If you have any other questions or comments about COVID-19 vaccination in SCI/D, please reach out to our Office of Education and Outreach and ask to speak with Dr. David McMillan.


In 2005 the United States Centers for Disease Control (CDC) elevated the priority of annual influenza (flu) vaccination for persons with SCI/D. This elevated vaccination priority was due primarily to the respiratory considerations as have been outlined on this page. Importantly, seasonal viruses (yes, there are multiple) that cause the flu and the Coronavirus (specifically, SARS-CoV-2) that causes COVID-19 are different viruses. Although these viruses are all respiratory viruses, the CDC has not carried over the 2005 heightened priority status for flu vaccination in SCI/D to the COVID-19 vaccine.


The CDC does not explicitly list SCI/D as one of the specific underlying medical conditions in need of extra precautions. However, the CDC does not provide an exhaustive list of each individual diagnosis that warrants extra precaution, and instead lists broader risk categories. Some of these listed “medical conditions” are risks categories that are known to be secondary complications of SCI/D. For example:

  • The CDC lists “Chronic lung diseases” and SCI/D, especially in at cervical level, leads to neurogenic obstructive and restrictive lung complications. As previously mentioned, respiratory complications are a leading cause of death in persons with SCI/D.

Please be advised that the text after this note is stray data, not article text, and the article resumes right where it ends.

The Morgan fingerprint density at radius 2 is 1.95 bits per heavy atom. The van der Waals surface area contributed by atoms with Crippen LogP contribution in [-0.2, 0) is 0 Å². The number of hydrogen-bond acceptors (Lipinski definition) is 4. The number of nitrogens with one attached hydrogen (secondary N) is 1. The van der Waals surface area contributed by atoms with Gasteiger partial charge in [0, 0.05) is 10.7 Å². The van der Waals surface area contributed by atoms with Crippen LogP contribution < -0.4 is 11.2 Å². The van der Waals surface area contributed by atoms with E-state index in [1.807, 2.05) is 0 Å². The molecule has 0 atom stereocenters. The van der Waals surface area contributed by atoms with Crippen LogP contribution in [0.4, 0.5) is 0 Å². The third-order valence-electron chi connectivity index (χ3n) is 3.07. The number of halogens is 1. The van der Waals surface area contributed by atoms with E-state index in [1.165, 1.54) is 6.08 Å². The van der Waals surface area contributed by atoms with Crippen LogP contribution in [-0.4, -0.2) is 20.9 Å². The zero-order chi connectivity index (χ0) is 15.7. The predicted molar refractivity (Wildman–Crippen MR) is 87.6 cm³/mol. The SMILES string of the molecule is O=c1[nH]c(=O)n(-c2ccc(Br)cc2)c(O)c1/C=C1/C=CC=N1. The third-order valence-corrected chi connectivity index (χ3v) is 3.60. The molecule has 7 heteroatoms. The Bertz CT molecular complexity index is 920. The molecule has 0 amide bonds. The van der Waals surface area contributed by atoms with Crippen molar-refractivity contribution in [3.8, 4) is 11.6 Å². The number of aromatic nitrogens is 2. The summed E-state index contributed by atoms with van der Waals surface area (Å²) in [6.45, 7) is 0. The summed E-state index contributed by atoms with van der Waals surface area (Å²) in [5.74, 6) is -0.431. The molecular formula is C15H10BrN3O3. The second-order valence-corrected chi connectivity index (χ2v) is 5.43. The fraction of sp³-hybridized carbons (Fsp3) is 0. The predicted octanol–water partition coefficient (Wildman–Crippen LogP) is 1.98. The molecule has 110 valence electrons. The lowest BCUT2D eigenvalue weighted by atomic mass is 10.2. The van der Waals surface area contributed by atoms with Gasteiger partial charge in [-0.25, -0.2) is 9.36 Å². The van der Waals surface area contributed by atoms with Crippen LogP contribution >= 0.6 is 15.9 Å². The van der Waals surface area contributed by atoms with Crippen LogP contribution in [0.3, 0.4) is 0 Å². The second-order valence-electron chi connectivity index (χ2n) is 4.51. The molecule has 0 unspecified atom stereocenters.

• The CDC lists “Dementia or other neurological conditions” and SCI/D is a neurological condition.
  • The CDC lists “Heart conditions” and persons with SCI/D are at increased risk of cardiovascular disease (CVD). Cardiovascular complications are a leading cause of death in persons with SCI/D.
  • The CDC lists “Immunocompromised state (weakened immune system)” and, as previously mentioned, SCI/D results in “secondary” immunodepression.
  • The CDC lists “Overweight and obesity” and persons with SCI/D are at increased risk of obesity. Note that due to SCI/D-specific changes in body composition, obesity can be diagnosed at a body mass index (BMI) of ≥22 kg/ m2 (instead of the ≥30 kg/m2 in the rest of the population).
  • The CDC lists “Stroke or cerebrovascular disease, which affects blood flow to the brain” and SCI/D disrupts the brain’s control of the blood vessels possibly leading to neurogenic orthostatic hypotension and thus decreased brain blood flow.


Florida COVID-19 Response: Testing and Vaccine Sites

Florida COVID-19 Response: Vaccine Sites


National retail sites with COVID-19 vaccine distribution

CVS        Walgreens        WalMart        Winn-Dixie and Fresco y Mas

Should any medications be taken before or after the vaccine?